Interstate 70 between I-270 and Washington Street in north Denver will shut down at 10 p.m. Friday, so get ready to detour if you’re in the area this weekend.
When it reopens Monday morning at 5 a.m., drivers will no longer go over a viaduct that’s towered over the Elyria-Swansea neighborhoods since the 1960s. All six lanes of traffic will instead drop into a new lowered section between Brighton and Colorado boulevards.
“I think it’s awesome,” Daisy Carrillo, a Denver resident who commutes to the neighborhood every day, said at a recent open house on the new road. “I just think that it’s really interesting to be able to see everything that they’ve done so far.”
The Colorado Department of Transportation and its contractors have done a lot in the last few years. Crews have excavated nearly 2 million cubic yards of dirt and laid a half million tons of asphalt.
Commuters like Carrillo are hoping for smoother travel on the new road.
“We’re all driving on top of each other,” she said of the existing highway.
The new lowered section, which includes a tunnel between Columbine and Clayton streets, will hold three lanes in each direction for now. CDOT spokeswoman Stacia Sellers said drivers shouldn’t be alarmed by the new setup
“We know that there’s new shiny things to see and it’s totally a different environment,” Sellers said. “But we just need traffic to continue flowing so we aren’t causing any congestion, or worse, having any crashes.”
Crews will start tearing down the old viaduct this summer so they can build another tunnel for future eastbound lanes. That should take about 14 months, she said.
At that point, the highway will be eight lanes across — the two new lanes will be tolled — with enough space to add another two toll lanes in the future. The highway carries more than 200,000 vehicles a day now — and CDOT expects its capacity to eventually increase by 67 percent.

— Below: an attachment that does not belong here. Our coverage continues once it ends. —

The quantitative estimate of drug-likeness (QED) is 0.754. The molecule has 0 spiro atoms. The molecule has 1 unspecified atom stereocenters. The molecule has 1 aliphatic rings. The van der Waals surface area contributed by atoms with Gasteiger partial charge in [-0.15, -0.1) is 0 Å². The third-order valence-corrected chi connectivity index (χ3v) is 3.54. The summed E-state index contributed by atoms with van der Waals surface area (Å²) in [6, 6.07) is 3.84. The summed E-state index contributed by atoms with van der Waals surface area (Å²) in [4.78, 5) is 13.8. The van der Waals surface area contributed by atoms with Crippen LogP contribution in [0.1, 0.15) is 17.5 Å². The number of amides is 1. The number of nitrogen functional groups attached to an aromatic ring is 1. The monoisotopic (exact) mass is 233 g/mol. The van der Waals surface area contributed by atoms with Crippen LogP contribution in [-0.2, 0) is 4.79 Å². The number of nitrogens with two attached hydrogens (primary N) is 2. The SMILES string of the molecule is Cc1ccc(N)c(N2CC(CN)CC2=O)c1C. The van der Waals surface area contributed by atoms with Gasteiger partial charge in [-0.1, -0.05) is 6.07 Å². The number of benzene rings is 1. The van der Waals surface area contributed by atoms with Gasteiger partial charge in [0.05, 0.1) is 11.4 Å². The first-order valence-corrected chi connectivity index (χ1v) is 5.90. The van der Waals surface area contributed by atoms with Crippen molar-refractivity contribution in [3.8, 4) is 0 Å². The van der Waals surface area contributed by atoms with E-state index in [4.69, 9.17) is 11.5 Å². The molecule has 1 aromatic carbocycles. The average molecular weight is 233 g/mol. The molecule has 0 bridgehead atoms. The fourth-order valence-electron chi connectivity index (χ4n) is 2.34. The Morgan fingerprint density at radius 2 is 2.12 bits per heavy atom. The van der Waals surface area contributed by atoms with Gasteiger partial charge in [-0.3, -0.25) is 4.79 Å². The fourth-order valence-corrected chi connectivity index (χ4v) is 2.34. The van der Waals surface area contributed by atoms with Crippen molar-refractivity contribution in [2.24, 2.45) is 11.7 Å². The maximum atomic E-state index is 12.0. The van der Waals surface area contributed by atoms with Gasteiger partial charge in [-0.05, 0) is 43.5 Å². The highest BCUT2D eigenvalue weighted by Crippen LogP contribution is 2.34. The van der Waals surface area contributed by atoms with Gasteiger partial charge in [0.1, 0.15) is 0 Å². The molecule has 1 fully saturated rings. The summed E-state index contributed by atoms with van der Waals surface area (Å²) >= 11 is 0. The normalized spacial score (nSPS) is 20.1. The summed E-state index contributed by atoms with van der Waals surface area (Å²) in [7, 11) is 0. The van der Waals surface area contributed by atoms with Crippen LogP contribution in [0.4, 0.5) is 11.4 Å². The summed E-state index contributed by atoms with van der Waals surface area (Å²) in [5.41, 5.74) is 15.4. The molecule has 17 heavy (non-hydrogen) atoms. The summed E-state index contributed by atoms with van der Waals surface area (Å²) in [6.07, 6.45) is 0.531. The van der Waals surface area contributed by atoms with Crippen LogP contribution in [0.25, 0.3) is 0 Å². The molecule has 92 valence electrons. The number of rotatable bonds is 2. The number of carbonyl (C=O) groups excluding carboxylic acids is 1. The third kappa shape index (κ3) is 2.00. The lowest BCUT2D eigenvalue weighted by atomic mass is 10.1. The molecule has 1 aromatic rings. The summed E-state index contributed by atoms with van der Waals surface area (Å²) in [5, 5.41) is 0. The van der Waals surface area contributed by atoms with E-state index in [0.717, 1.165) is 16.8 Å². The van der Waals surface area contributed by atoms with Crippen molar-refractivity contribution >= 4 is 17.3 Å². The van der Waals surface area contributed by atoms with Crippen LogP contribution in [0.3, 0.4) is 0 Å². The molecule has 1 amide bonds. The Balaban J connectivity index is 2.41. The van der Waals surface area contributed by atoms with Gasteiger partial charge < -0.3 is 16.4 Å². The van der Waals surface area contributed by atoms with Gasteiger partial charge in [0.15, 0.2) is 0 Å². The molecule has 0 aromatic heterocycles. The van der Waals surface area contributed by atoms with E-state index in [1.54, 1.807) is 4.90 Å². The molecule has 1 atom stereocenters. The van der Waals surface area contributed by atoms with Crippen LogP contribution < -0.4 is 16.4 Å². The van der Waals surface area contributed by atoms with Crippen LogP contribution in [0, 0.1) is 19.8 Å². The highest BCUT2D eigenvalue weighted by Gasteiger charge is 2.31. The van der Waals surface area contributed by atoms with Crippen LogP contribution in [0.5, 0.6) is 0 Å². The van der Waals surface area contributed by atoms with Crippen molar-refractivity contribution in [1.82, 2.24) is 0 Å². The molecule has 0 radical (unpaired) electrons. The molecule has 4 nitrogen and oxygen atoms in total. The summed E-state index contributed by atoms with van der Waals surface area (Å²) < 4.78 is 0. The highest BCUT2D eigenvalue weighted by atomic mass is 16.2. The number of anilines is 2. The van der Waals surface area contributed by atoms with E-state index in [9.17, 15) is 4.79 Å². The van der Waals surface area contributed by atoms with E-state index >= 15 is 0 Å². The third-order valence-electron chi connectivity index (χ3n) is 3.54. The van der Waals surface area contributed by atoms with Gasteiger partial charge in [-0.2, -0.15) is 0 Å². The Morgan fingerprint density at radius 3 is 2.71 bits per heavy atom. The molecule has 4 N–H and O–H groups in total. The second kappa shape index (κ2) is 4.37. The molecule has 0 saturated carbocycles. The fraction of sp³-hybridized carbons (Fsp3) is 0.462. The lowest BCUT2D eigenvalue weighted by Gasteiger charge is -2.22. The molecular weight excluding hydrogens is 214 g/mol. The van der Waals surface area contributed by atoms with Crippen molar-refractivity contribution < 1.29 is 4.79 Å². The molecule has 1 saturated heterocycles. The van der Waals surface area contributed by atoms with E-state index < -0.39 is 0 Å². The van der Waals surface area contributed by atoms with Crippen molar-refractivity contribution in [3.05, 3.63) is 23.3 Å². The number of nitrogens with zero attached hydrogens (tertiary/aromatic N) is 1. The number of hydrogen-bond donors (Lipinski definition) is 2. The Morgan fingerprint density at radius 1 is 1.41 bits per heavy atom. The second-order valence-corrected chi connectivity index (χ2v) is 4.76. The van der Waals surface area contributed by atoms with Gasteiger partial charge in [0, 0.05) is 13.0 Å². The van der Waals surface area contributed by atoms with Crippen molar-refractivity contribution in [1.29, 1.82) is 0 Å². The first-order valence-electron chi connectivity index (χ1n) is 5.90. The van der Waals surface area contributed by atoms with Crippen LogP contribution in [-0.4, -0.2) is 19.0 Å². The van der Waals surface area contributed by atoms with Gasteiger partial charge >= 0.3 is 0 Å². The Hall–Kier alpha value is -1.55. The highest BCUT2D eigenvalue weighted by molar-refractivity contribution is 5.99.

A four-acre park will cover the tunnel in an effort to reconnect neighborhoods the highway split more than five decades ago.
Ernest Martinez grew up in the neighborhood and remembers when the viaduct was built. He said it brought pollution and noise, and he wanted CDOT to tear down the highway completely.
“They never listen to the people here,” Martinez said. “They were dead-set on putting it through here, one way or another.”
“Well, it is going to be a good thing for the neighborhood,” he said. “It’s going to cut down on noise. Unfortunately it’s not going to cut down on pollution.”
CDOT says its analysis shows that the project will meet all air quality standards set by the Environmental Protection agency.
Ana Varela moved to Elyria in 2019 because, she said, she fell in love with the diversity of the neighborhood that’s 82 percent Hispanic. Varela, who’s also active in the Globeville Elyria-Swansea Coalition, said the demolition of more than 50 homes to allow for the highway’s growth should not be forgotten.
“It does still mean that my neighbors, that I just met and have fallen in love with, have lost their neighbors, lost their friends,” Varela said. “Sure, now they have homes in the suburbs. But they will never again find 100-year-old homes right next to Denver in an area where they had a lot of history.”
But she also said that the new highway will be a benefit to the greater city, and added that some of the new connections across the highway could transform her neighborhood in a positive way.
As the late afternoon sun illuminated the crumbling viaduct, Varela said she appreciated the opportunity to see it from where we spoke at the eastern mouth of the new tunnel.
“I won’t ever see that in my skyline again,” she said. “It’s going to change a lot about the way I feel. And every time I drive down this highway, I’m going to say, ‘hey, did you know I walked on that?’ So it’ll end up being a cool memory.”